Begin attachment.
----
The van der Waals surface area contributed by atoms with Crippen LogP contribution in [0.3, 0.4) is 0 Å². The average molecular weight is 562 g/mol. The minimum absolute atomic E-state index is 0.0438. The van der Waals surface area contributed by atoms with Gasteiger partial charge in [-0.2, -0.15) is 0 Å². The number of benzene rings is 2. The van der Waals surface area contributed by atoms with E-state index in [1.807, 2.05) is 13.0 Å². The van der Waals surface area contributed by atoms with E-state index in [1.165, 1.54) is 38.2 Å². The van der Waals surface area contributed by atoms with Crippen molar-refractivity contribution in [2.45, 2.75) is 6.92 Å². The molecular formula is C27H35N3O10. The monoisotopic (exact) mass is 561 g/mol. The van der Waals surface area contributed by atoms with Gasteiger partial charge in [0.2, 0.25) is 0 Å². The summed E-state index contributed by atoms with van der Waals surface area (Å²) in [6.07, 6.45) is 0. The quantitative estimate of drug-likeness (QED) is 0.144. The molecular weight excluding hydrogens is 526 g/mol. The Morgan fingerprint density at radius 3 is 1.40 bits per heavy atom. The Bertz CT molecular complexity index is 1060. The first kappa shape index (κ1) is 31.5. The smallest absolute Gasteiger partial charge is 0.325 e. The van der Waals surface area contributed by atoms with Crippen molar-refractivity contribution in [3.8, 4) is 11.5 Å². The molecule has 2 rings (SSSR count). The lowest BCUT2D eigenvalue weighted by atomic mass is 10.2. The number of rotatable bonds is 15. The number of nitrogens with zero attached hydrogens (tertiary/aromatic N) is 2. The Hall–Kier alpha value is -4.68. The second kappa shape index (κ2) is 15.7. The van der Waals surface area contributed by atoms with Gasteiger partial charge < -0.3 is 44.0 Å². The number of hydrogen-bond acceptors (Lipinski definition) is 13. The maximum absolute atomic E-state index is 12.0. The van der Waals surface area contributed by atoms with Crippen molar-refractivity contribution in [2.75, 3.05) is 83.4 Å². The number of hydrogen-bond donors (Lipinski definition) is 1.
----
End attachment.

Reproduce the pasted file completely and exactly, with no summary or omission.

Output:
The van der Waals surface area contributed by atoms with Crippen LogP contribution in [0.3, 0.4) is 0 Å². The average molecular weight is 562 g/mol. The minimum absolute atomic E-state index is 0.0438. The van der Waals surface area contributed by atoms with Gasteiger partial charge in [-0.2, -0.15) is 0 Å². The number of benzene rings is 2. The van der Waals surface area contributed by atoms with E-state index in [1.807, 2.05) is 13.0 Å². The van der Waals surface area contributed by atoms with E-state index in [1.165, 1.54) is 38.2 Å². The van der Waals surface area contributed by atoms with Crippen molar-refractivity contribution in [2.45, 2.75) is 6.92 Å². The molecular formula is C27H35N3O10. The monoisotopic (exact) mass is 561 g/mol. The van der Waals surface area contributed by atoms with Gasteiger partial charge in [0.2, 0.25) is 0 Å². The summed E-state index contributed by atoms with van der Waals surface area (Å²) in [6.07, 6.45) is 0. The quantitative estimate of drug-likeness (QED) is 0.144. The molecular weight excluding hydrogens is 526 g/mol. The Morgan fingerprint density at radius 3 is 1.40 bits per heavy atom. The Bertz CT molecular complexity index is 1060. The first kappa shape index (κ1) is 31.5. The smallest absolute Gasteiger partial charge is 0.325 e. The van der Waals surface area contributed by atoms with Crippen molar-refractivity contribution in [3.8, 4) is 11.5 Å². The molecule has 2 rings (SSSR count). The lowest BCUT2D eigenvalue weighted by atomic mass is 10.2. The number of rotatable bonds is 15. The number of nitrogens with zero attached hydrogens (tertiary/aromatic N) is 2. The Hall–Kier alpha value is -4.68. The second kappa shape index (κ2) is 15.7. The van der Waals surface area contributed by atoms with Gasteiger partial charge < -0.3 is 44.0 Å². The number of hydrogen-bond acceptors (Lipinski definition) is 13. The maximum absolute atomic E-state index is 12.0. The van der Waals surface area contributed by atoms with Crippen molar-refractivity contribution in [2.75, 3.05) is 83.4 Å². The number of hydrogen-bond donors (Lipinski definition) is 1.